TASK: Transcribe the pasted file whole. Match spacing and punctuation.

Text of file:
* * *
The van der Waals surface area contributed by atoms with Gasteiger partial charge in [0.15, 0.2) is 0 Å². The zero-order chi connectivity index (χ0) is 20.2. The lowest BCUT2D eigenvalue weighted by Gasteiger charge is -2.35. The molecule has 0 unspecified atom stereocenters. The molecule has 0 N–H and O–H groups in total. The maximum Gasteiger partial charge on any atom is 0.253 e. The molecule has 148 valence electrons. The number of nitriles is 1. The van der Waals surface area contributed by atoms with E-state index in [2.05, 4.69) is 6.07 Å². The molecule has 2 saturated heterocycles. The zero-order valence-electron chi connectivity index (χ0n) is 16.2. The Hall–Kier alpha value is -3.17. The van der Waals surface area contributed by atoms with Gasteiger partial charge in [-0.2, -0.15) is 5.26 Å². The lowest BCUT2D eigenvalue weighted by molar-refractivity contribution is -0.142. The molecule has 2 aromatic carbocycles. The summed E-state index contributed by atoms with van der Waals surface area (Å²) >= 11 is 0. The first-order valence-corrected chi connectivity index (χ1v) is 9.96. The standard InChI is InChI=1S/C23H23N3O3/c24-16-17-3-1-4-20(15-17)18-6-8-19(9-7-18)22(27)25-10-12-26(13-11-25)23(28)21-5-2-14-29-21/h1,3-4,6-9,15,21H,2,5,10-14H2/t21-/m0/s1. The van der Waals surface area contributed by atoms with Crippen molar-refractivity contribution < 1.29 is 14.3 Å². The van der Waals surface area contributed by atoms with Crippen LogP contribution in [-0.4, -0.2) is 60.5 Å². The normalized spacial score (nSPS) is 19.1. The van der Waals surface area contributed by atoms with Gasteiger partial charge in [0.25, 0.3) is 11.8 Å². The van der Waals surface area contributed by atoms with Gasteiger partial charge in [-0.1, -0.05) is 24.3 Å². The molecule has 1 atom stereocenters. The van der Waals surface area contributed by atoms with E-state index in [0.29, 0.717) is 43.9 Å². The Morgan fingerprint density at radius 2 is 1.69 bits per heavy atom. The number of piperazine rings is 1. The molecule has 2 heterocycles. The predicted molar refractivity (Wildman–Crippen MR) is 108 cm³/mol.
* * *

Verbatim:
The van der Waals surface area contributed by atoms with Gasteiger partial charge in [0.15, 0.2) is 0 Å². The zero-order chi connectivity index (χ0) is 20.2. The lowest BCUT2D eigenvalue weighted by Gasteiger charge is -2.35. The molecule has 0 unspecified atom stereocenters. The molecule has 0 N–H and O–H groups in total. The maximum Gasteiger partial charge on any atom is 0.253 e. The molecule has 148 valence electrons. The number of nitriles is 1. The van der Waals surface area contributed by atoms with E-state index in [2.05, 4.69) is 6.07 Å². The molecule has 2 saturated heterocycles. The zero-order valence-electron chi connectivity index (χ0n) is 16.2. The Hall–Kier alpha value is -3.17. The van der Waals surface area contributed by atoms with Gasteiger partial charge in [-0.2, -0.15) is 5.26 Å². The lowest BCUT2D eigenvalue weighted by molar-refractivity contribution is -0.142. The molecule has 2 aromatic carbocycles. The summed E-state index contributed by atoms with van der Waals surface area (Å²) >= 11 is 0. The first-order valence-corrected chi connectivity index (χ1v) is 9.96. The standard InChI is InChI=1S/C23H23N3O3/c24-16-17-3-1-4-20(15-17)18-6-8-19(9-7-18)22(27)25-10-12-26(13-11-25)23(28)21-5-2-14-29-21/h1,3-4,6-9,15,21H,2,5,10-14H2/t21-/m0/s1. The van der Waals surface area contributed by atoms with Crippen molar-refractivity contribution < 1.29 is 14.3 Å². The van der Waals surface area contributed by atoms with Crippen LogP contribution in [-0.4, -0.2) is 60.5 Å². The normalized spacial score (nSPS) is 19.1. The van der Waals surface area contributed by atoms with Gasteiger partial charge in [0.25, 0.3) is 11.8 Å². The van der Waals surface area contributed by atoms with Gasteiger partial charge in [-0.1, -0.05) is 24.3 Å². The molecule has 1 atom stereocenters. The van der Waals surface area contributed by atoms with E-state index in [0.29, 0.717) is 43.9 Å². The Morgan fingerprint density at radius 2 is 1.69 bits per heavy atom. The number of piperazine rings is 1. The molecule has 2 heterocycles. The predicted molar refractivity (Wildman–Crippen MR) is 108 cm³/mol.